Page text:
Roger Brown is a corporate headhunter, and he's a master of his profession. But one career simply can't support his luxurious lifestyle and his wife's fledgling art gallery. At an art opening one night he meets Clas Greve, who is not only the perfect candidate for a major CEO job, but also, perhaps, the answer to his financial woes: Greve just so happens to mention that he owns a priceless Peter Paul Rubens painting that's been lost since World War II - and Roger Brown just so happens to dabble in art theft. But when he breaks into Greve's apartment, he finds more than just the painting. And Clas Greve may turn out to be the worst thing that's ever happened to Roger Brown.
With the month fast disappearing and not having got my Scandinavian crime fiction fix yet, I was, after an exchange of views with Keishon from Yet Another Crime Fiction Blog tempted into giving this standalone book by Nesbo a spin. Nesbo’s adult books tend to deal with his main character Harry Hole in a series of police procedurals, with Headhunters being his sole venture away from Hole. My first experience of the author was earlier this year when The Bat, his debut novel was finally released in English for the first time. As the second Hole adventure doesn’t appear until towards the end of this year, my OCD tendencies steered me away from later books in the series, that have long been available in the UK.
Well, how did we get on with Headhunters?
At 380-odd pages long and only taking maybe 2 or 3 working days to read, it was fast and using the old cliché – a bit of a page-turner.
What was our overall assessment? Enjoyable, interesting, one to recommend?
Hmm.... I would have to say I enjoyed it, without actually being able to gush or enthuse about it dramatically. Would I recommend it.........I wouldn’t put anyone off reading it, but conversely it’s not a book that I will be forcing on to other people either. A bit of a fence-sitting here.
What was the problem then?
Whilst the plot and premise of the book interested me to a degree, my main problem was that Roger Brown wasn’t particularly likeable. There’s a thin line between characters that exude self-confidence and have an appeal that has you rooting for them and characters that emit arrogance and leave you indifferent to their fate. Brown/Nesbo crossed the line, whether Nesbo intentionally portrayed Brown in this unflattering way would be interesting to know. His combatant in Headhunters, Clas Greve instead of contrasting with Brown was of the same ilk, gaining his super-ego from having previously excelled whilst in the Dutch military.
The plot was a little bit far-fetched, but as all fiction is made up words, I was ok suspending belief for the duration of the story. Nesbo introduced a twist towards the end, that whilst not quite telegraphed had a certain predictability about it. I was a little bit confused at the switch around, but not enough to force myself to re-cap and reread maybe the previous 10 or so pages to see if it was totally plausible or to perhaps pick-up on a small hint I may have missed.
The characters I liked most in the book were several of the supporting cast. One whose name escapes me was Brown’s partner in crime. I found myself somewhat sympathetic to him, particularly as he was so hopelessly love-struck, though I’m not sure his paranoid tendencies would have earmarked him as ideal boyfriend material. The second character I enjoyed was Ferdy, Brown’s underling in the workplace. Had both Brown and Greve exploded from a dangerous overload of testosterone, I would happily have watched Ferdy sail in to take the spoils.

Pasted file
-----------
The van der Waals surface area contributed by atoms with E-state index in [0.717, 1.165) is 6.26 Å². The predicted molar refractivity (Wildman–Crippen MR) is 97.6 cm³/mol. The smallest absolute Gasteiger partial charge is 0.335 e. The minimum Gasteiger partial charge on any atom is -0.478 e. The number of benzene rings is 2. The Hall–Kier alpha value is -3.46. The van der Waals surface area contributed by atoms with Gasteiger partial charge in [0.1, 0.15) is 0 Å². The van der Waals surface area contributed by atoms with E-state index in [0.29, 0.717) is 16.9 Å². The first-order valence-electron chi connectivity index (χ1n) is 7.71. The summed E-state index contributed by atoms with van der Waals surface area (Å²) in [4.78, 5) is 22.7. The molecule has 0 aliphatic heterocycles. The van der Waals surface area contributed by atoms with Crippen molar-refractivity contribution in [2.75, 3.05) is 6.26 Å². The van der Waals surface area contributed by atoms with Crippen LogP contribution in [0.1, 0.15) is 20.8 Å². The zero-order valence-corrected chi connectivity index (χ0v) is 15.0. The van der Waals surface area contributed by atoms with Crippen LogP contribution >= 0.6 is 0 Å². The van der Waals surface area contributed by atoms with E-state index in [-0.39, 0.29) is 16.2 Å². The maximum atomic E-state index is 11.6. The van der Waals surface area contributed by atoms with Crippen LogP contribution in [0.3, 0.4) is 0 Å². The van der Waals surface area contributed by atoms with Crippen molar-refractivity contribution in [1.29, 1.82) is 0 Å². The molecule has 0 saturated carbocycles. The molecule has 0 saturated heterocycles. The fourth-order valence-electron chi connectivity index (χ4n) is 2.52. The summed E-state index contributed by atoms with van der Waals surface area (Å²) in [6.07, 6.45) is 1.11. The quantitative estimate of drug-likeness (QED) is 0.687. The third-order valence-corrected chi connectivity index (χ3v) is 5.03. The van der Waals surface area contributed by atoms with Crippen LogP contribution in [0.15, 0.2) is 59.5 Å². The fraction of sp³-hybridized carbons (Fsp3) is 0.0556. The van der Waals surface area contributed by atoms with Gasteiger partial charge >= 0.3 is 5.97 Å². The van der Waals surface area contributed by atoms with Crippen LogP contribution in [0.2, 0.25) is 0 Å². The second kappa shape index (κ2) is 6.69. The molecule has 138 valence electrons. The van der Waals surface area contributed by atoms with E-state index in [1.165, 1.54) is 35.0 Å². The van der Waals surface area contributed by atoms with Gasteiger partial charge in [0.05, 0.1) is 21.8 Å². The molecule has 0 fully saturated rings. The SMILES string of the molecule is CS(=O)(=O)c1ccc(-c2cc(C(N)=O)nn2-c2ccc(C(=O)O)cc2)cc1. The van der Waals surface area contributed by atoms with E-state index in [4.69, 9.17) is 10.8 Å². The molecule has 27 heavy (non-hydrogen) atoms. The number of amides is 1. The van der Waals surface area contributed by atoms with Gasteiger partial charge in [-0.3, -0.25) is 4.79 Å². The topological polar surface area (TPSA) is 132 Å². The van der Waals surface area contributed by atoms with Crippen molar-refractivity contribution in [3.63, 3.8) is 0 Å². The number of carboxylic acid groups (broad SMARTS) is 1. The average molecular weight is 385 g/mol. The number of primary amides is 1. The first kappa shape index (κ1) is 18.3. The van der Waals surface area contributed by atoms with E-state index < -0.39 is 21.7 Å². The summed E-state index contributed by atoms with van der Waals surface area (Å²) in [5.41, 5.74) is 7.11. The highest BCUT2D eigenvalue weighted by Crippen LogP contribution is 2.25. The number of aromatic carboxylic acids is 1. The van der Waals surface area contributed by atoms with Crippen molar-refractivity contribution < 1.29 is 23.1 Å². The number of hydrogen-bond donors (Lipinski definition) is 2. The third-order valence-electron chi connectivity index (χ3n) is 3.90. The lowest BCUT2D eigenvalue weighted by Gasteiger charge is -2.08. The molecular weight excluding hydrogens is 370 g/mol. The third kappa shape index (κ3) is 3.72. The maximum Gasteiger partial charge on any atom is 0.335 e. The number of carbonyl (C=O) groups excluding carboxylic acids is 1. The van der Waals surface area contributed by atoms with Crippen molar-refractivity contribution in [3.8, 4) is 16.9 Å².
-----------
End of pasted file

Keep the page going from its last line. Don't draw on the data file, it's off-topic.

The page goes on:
I’ll go a 3 from 5. There wasn’t enough about it to merit a 4 or drag it above the barrier of averagely-interestingly- enjoyable. It was better than a 2, insofar as I was never mired in treacle reading it or ever felt like stopping at any point.
I’m unsure where I picked up my copy from. It would have been late last year or early this year, second hand either via Amazon, E-bay or as a book swap.
I haven’t been put off reading more from Nesbo, but as stated before will be holding off until I get my hands on Cockroach.
As a further note, I believe there has been a film adaptation of the book. I haven't been compelled to find out more about it, or hunt it down.
( )
  col2910 | Apr 17, 2014 |
Showing 1-5 of 47 (next | show all)
If you thought Scandinavian crime fiction couldn’t get better than Steig Larson and Henning Mankell, you’re wrong.. Norway’s Jo Nesbo is better than either and this book is far and away his finest. Already a best-selling film in Europe and just sold for a U.S. version, Headhunters is smart, skillful, perfectly cast and full of twists that will keep you spinning.

Nesbo has given his stalwart Oslo cop Harry Hole a rest. The headhunter is Roger Brown, the most successful in Norway. Everyone vies for his skills and pays plenty. But Roger is living way beyond his considerable means. One problem is his gorgeous and expensive wife, Diana. But not to worry, dear. Roger’s profession takes him into the mansions of the richest and most cultivated, so he has a second income. He’s an accomplished art thief.

Then comes his golden opportunity. He learns of the location of a priceless painting by Rubens, stolen by the Germans, and currently on the wall of one of his clients. But when he arrives to steal the painting, he discovers there’s far more happening with his darling wife than he suspected. When his partner in crime is murdered, Roger knows that he’s in someone’s crosshairs. There’s a hunter on the trail of the headhunter and Roger is going to need all his wit and speed to save his own skin.

Smart dialogue, intricate plotting, brilliantly conceived characters, perfect pacing. This novel should put Nesbo at the top of any reader’s must-have list.
added by VivienneR | editThe Globe and Mail, Canada, Margaret Cannon (Oct 12, 2011)

» Add other authors (18 possible)

Author nameRoleType of authorWork?Status
Jo Nesboprimary authorall editionsconfirmed
Bartlett, DonTranslatorsecondary authorsome editionsconfirmed
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Information from the Finnish Common Knowledge. Edit to localize it to the English one.
Kahden ajoneuvon yhteentörmäyksessä on kyse yksinkertaisesta fysiikasta.
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Original title: Hodejegerne.

This is not part of the Harry Hole series.
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Roger Brown is a headhunter and art thief living beyond his means and when he meets Clas Greve, a corporate candidate who reveals that he owns a priceless Rubens painting, Roger breaks into his apartment, initiating a series of events which puts Roger's life in danger.… (more)